Date: Dec 25, 2012 10:23 PM
Author: Virgil
Subject: Re: Simple Refutation of Cantor's Proof
In article

<aa637598-f327-464f-954b-9cdbe4c875c7@i2g2000pbi.googlegroups.com>,

Graham Cooper <grahamcooper7@gmail.com> wrote:

> > Since the constructed string must differ from each string listed in L in

> > a way that gives it a different value from that listed string, how can

> > it possibly still be among a set of values from which it is by

> > construction excluded?

> >

>

> the size of the string is not fixed.

The one to be constructed is constructed to be of the same length as

the ones listed.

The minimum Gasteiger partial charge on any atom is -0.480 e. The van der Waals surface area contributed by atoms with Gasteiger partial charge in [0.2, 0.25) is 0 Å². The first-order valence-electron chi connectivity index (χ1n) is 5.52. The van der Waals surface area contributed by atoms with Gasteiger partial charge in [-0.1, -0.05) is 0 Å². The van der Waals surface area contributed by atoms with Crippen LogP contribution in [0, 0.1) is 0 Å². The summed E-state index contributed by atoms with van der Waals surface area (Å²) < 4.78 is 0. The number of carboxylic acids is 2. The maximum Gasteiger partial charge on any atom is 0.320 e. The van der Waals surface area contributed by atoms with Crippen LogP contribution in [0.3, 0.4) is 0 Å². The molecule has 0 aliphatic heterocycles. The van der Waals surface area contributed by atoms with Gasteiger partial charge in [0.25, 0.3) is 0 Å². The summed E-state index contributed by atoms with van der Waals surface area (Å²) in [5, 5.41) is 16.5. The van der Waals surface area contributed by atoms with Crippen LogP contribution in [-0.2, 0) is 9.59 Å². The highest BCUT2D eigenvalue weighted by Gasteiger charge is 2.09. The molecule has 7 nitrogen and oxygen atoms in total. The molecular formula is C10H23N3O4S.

>

> You construct a portion, you construct another portion, and you never

> stop.

One usually creates a rule which defines all the digits of the

construction simultaneously.

>

>

> Take the Transpose Plane

>

> +----->

> | 0. 666..

> | 0. 556..

> | 0. 666..

> | 0. 666..

> | ...

> v

>

> Your construction is now the DIAGONAL of that plane.

>

> 0 . T(1,1) T(2,2) T(3,3) ...

>

> +----->

> | 0. 6 ..

> | 0. 5 ..

> | 0. 6..

> | 0.

> | ...

> v

>

>

> so your claim is

>

> 0 . T(3,1) T(4,2) T(1,3) ...

>

> is ALSO absent from L(x,y) right?

>

> That's 0.666..

>

> and your claim is

>

> 0 . T(2,1) T(4,2) T(1,3) ...

>

> is ALSO absent from L(x,y)

>

> That's 0.566..

>

> So every digit you add to the missing string is arbitrary.

>

> Herc

You have not been listening, then:

The string called the antidiagonal differs in at least

one place from each listed string, so is not listed.

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